THE Workers’ Party took issue with the PAP Government yesterday, asking if voters in Cheng San GRC were induced or intimidated into voting for the ruling party.
It would be up to an election judge to give the answer, WP chief J.B. Jeyaretnam said, adding that his party was considering what action it should take.
The unexpected result in Cheng San, he added, could be declared null and void under the law to prevent the majority of voters from voting for the candidates they wanted because of “general bribery, intimidation or other misconduct.”
Citing other provisions in the Parliamentary Elections Act, he asked if the electorate in Cheng San was “super impressed with something preventing them from making their choice without fear”.
Speaking at a post-election press conference, he analysed his party’s narrow loss in Cheng San in three phases – before the date of the General Election was announced, the nine-day campaigning period and what the WP found on Polling Day. He claimed that “everything was in the hands of the Prime Minister” before the date of the GE was announced.
Mr Goh Chok Tong, he said, approved the report on the redrawing of the electoral boundaries to give the PAP maximum advantage. Single seats which the PAP felt could fall to the opposition were put under Group Representation Constituencies.
Singaporeans were bombarded with PAP propaganda for months before the election.
During the campaigning period, air time for the WP was restricted to two television broadcasts, each lasting 3 1/2 minutes. But despite the clampdown on opposition news, he said, rallies held by the WP drew huge crowds which included many people living in Cheng San.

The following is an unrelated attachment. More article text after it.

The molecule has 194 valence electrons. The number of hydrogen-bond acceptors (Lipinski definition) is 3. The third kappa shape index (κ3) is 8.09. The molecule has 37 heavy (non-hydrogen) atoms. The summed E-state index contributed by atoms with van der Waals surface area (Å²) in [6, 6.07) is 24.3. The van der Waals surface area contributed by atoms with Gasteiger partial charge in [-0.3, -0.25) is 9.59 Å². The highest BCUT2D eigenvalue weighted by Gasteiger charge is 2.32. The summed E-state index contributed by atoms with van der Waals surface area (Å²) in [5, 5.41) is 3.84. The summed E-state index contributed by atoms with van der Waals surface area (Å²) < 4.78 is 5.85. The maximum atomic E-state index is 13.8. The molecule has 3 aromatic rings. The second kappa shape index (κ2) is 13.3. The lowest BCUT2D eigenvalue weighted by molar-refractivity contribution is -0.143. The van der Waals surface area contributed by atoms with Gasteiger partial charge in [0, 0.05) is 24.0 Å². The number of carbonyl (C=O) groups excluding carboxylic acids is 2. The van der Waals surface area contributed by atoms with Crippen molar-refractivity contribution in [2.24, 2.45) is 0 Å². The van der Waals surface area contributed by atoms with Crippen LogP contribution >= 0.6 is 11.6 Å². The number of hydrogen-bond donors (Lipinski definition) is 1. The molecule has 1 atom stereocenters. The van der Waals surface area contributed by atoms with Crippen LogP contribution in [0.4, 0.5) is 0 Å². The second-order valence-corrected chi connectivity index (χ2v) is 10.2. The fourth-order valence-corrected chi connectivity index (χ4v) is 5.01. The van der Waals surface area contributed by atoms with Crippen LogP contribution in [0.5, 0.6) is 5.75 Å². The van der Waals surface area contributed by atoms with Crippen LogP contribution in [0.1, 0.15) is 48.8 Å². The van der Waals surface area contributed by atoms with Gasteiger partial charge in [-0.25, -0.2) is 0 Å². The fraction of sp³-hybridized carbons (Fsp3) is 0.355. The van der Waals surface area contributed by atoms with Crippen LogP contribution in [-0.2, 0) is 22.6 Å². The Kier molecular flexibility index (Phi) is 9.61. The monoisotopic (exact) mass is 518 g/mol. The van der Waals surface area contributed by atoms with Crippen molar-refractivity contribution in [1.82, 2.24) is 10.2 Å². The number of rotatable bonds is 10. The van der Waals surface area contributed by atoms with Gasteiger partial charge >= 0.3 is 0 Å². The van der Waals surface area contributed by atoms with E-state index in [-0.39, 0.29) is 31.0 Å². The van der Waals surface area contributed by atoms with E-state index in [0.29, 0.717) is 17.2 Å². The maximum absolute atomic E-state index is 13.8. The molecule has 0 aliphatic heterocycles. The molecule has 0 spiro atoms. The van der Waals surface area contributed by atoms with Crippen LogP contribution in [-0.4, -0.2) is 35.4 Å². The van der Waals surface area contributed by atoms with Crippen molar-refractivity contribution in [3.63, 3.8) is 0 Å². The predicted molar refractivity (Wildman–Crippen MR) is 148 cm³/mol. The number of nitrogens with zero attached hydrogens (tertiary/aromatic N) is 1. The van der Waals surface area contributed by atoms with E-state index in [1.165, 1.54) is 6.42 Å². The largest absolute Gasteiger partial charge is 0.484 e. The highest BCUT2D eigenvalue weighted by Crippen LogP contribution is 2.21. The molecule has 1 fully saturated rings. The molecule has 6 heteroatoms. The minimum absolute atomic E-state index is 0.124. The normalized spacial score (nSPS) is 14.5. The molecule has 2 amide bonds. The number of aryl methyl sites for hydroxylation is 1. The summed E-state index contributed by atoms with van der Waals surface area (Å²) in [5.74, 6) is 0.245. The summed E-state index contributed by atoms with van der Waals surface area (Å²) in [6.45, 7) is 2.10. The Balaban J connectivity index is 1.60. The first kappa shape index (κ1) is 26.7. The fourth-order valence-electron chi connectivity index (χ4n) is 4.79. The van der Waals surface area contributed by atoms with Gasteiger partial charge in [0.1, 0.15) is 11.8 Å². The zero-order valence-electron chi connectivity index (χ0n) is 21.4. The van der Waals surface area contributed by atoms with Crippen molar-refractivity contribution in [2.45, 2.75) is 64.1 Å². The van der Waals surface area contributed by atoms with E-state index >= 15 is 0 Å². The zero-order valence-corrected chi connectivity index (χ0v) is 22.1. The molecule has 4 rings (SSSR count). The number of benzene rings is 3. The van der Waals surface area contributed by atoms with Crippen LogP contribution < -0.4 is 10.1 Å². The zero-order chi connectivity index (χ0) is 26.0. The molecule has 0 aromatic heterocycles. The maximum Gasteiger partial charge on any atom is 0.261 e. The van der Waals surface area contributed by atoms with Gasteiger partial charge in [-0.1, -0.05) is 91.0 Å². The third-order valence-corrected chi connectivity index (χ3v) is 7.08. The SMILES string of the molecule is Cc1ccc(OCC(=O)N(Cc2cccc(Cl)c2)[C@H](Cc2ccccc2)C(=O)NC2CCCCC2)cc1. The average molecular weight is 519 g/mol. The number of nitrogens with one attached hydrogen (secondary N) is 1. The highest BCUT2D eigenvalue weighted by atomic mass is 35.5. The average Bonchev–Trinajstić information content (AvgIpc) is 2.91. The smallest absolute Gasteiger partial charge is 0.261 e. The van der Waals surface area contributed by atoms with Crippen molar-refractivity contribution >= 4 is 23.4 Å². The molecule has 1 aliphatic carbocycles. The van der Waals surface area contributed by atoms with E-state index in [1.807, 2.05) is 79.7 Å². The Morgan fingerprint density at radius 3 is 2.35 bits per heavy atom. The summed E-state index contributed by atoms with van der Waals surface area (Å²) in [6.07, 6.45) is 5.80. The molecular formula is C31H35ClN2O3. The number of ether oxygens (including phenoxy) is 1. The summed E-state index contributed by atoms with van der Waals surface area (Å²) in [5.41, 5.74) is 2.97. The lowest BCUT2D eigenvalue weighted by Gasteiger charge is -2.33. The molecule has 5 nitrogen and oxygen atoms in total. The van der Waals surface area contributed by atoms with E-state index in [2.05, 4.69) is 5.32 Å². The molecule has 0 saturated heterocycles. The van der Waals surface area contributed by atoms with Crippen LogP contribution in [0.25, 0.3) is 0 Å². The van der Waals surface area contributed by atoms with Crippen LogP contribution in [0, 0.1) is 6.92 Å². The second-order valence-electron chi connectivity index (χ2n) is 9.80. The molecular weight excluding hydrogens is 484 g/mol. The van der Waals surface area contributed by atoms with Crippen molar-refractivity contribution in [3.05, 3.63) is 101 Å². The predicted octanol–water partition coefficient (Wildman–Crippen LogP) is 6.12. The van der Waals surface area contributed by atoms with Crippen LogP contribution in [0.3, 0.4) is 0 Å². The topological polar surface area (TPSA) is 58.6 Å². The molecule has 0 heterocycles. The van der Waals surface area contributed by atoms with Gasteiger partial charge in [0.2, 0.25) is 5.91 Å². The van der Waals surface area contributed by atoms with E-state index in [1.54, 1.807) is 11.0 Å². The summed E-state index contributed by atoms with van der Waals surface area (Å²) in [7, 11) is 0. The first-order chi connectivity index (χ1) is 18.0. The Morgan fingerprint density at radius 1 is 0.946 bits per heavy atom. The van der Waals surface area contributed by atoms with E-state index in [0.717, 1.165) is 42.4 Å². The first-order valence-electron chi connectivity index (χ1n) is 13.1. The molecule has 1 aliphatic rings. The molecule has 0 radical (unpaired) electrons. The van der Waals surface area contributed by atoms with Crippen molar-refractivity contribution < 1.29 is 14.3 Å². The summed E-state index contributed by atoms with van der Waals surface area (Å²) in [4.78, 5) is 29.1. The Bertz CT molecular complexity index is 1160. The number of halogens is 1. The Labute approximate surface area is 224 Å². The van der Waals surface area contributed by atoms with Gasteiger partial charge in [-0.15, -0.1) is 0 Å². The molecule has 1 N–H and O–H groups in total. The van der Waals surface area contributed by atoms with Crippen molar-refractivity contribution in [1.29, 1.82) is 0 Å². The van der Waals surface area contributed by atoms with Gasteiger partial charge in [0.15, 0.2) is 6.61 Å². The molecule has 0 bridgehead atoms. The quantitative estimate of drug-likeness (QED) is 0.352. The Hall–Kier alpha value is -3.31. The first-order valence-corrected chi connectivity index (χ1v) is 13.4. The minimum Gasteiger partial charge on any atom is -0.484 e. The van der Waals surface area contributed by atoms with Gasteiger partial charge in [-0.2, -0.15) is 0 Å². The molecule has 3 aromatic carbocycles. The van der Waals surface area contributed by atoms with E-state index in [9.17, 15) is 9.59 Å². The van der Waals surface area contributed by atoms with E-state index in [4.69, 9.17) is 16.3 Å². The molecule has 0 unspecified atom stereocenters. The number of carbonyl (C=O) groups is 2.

“It is very difficult for us to understand how they could come to our rallies and show their total agreement to what we were saying and then come Polling Day there is a change.”
Apart from what he described as poor media coverage of the opposition, he also blamed the PAP for focusing people’s attention on his Cheng San team-mate, lawyer Tang Liang Hong.
The Prime Minister, he said, also made himself “a candidate” in Cheng San GRC by declaring that the electoral battle there was a personal contest between him and Mr Tang.
Mr Jeyaretnam also spoke out against Mr Goh’s statements that those who voted for the PAP would get their upgrading programmes first and that MPs would know the voting trends in different precincts from the way the votes were counted.
He questioned whether the move was meant to revive the fear among Singaporeans which was removed by the opposition after he was elected as the MP for Anson in 1981.
He argued that Cheng San voters could have been intimidated by Mr Goh’s “win big or lose big” statement on the eve of Polling Day.
And he also complained that Mr Goh, his two deputy premiers and another PAP member, Dr S. Vasoo, who were not contesting the election, were seen at polling stations on Polling Day.
“We are considering what we should do,” he said, adding that one option was for his party to complain to the United Nations body in charge of elections.
Asked by a foreign journalist if he risked being called “sour grapes” if he kept grumbling but did not take any action on the outcome of the Cheng San contest, Mr Jeyaretnam replied that it was too early to make a firm decision as the result came out early yesterday morning.